ForeWord Reviews

great books independent voices

Spirit Faces

Truth About the Afterlife

Foreword Review

“I see dead people,” said a frightened boy in the movie The Sixth Sense. This author goes that boy one better: he takes pictures of dead people. With a degree in journalism, Macy is a member of Instrumental Transcommunication ITC), an organization that believes that people can receive communications from the dead through technology. Radios, telephones, cameras, and computers are all avenues through which ITC members say they have received messages from those who have died.

The book has four sections: an overview of the spirit world, explaining how spirit photos are taken; a discussion of the spirit world in greater depth, based on information from ITC research; case studies from ITC research and the Monroe Institute in Virginia; and suggestions for readers to integrate spirit knowledge into their lives.

Macy indicates that many worlds exist right next to this one; they “all inhabit the same space, [but] each realm remains distinct by its vibration.” ITC researchers who attune their technology to these vibrations can facilitate communication across the veil that separates them. Using a simple Polaroid and a machine called a luminator, Macy took more than fifty photographs that purport to show spirit faces superimposed on the pictures of living people. One interesting example appears to show the face of Albert Einstein to the lower right on a photo of one of Macy’s researchers.

The author presents a fascinating analysis of the different spirit world levels dismal, astral, ethereal, and God consciousness); discusses why some departed souls become stuck; and explains how they can be released. Spirits from the astral realms rescue these stuck souls and help them along. “There is always hope, before and after they die,” he counsels. He also describes a powerful group of ethereal realm spirits called “The Seven” who have come close to the earth at this critical point to help its spiritual evolution.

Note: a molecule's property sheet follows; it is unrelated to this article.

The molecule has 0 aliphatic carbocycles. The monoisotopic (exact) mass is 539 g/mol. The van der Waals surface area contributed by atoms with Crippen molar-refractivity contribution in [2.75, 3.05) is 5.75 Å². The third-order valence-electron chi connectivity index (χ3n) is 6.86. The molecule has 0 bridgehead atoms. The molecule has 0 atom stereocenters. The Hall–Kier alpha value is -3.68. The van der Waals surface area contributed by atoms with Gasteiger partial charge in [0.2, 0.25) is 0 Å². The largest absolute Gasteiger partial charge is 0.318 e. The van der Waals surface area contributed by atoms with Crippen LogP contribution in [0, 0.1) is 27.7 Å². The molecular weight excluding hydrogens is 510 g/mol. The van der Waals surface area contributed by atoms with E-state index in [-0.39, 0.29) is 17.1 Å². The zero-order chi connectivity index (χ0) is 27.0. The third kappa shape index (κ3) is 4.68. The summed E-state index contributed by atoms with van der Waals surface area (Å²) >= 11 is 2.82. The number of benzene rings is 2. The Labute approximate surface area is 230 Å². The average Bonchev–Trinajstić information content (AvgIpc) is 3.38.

Addressing this culture’s disbelief in spirit communication, the author has coined the term “boggle point.” When faced with new information, the mind tries to adjust and accommodate it. But if the information challenges the prevailing world paradigm too strongly, the mind boggles and rejects the information outright. Everyone has his or her own boggle point, beyond which it becomes difficult to advance.

That said, Macy’s case would be stronger had he anticipated skeptics’ reasonable doubts. He states that files with messages from spirits mysteriously show up on the computers of ITC members. But modems, servers, and networks make it easy for living people to sneak files onto computers. While some photographs seem convincing, many look less like spirit faces than camera movement during the picture taking.

After viewing the photographs, readers can decide for themselves whether this is a case of “seeing is believing,” or the opposite: “believing is seeing.”